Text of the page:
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Homeschoolers keep the faith

For some homeschoolers, political causes shape daily lessons. Is this education - or indoctrination?

By April AustinStaff writer of The Christian Science Monitor / March 23, 2004



At age 7, Jared Gamble's parents took him to a rally to protest the expansion of a greyhound racetrack in Lincoln, R.I., into a gambling casino 10 minutes from their home.

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But the Gambles' participation in the protest that day wasn't just about their moral and civic opposition to the casino. As a homeschool family, they also considered the rally an academic field trip designed to teach their son about democracy in action.

Jared, now a 16-year-old homeschooled junior, doesn't remember much of that day, but his own political activism is beginning to take root.

Over the past year, he's worked in Massachusetts to promote a traditional definition of marriage and even traveled to Virginia to volunteer for a week on the campaign of Jeff Frederick, a Christian candidate, who won election to the Virginia House of Delegates for the 52nd district. These activities, which Jared logs carefully, count for credit toward his high school diploma.

Homeschooling gives parents the opportunity to transmit values and political beliefs to their children to a degree that public schools generally cannot. Class schedules for homeschoolers are also more flexible, allowing time for students and parents to volunteer for political and social causes.

Until recently, most homeschool families' biggest lobbying efforts were expended on preserving their right to homeschool.

But as the movement has matured, one group has branched out into a more overtly political mission: urging evangelical Christian homeschoolers to volunteer for conservative causes and serve in political campaigns.

They've smoothed the path by offering - for credit - programs in civic involvement and government. It's not illegal, but this activism-for-academic-credit has raised eyebrows and drawn the ire of families who don't share the evangelicals' world view.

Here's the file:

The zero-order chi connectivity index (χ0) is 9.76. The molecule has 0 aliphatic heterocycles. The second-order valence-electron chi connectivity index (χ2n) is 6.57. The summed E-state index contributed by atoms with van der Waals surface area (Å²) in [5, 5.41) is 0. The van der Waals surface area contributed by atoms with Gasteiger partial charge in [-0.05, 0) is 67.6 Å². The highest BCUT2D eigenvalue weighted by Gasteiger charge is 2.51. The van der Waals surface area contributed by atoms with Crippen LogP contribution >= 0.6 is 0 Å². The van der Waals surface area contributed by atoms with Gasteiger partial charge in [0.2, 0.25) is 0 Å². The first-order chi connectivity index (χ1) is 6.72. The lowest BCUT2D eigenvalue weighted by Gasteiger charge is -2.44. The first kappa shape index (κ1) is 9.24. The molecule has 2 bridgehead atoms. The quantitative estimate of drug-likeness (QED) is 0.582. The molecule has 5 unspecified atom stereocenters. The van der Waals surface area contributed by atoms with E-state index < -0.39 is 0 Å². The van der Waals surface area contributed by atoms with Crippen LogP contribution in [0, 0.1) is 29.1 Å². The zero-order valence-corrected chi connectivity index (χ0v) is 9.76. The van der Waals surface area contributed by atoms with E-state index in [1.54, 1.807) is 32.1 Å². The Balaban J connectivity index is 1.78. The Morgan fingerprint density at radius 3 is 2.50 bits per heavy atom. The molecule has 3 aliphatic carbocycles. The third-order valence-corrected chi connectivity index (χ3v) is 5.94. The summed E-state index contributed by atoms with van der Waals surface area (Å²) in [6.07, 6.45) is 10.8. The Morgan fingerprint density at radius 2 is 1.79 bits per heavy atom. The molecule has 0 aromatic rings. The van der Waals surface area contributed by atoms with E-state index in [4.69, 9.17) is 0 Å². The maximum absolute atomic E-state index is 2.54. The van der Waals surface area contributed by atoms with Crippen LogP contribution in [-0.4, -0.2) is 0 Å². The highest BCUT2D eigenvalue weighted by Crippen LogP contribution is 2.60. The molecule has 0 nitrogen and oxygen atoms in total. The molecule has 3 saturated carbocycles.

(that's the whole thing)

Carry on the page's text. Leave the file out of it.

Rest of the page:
Of course evangelicals - despite the fact that they attract much of the media coverage of homeschooling - do not have a lock on the movement.

In fact, a 2000 survey by the National Opinion Research Center found that the religious affiliation in homeschooling families breaks down to 36.2 percent Catholic, 22.4 percent evangelical Protestant, 20.7 percent mainline Protestant, and 6.9 percent other religions.

Yet despite the presence of Muslim, Unitarian- Universalist, and gay and lesbian families in the homeschooling world, "conservative Protestants have quite handily come to dominate the politics," says Mitchell Stevens, professor of education and sociology at New York University.

In some ways, homeschooling families are united by one overriding political concern: keeping government at arm's length so they can enjoy the freedom to teach as they see fit.

Because homeschoolers are such a minority (between 1 and 2 million children are educated by a parent), the need for cooperation from all sectors is great, says Laura Derrick, a homeschool mom in Austin, Texas, who is active with the National Home Education Network.

Still, the public face of homeschooling is distinctly white, upper-middle-class, evangelical Christian.

While rival groups might like the same degree of attention, they simply do not have the reach or political clout of an organization like the Home School Legal Defense Association.

Four years ago, HSLDA's founder Michael Farris also launched Patrick Henry College - a conservative school designed for homeschooled students that emphasizes political leadership.

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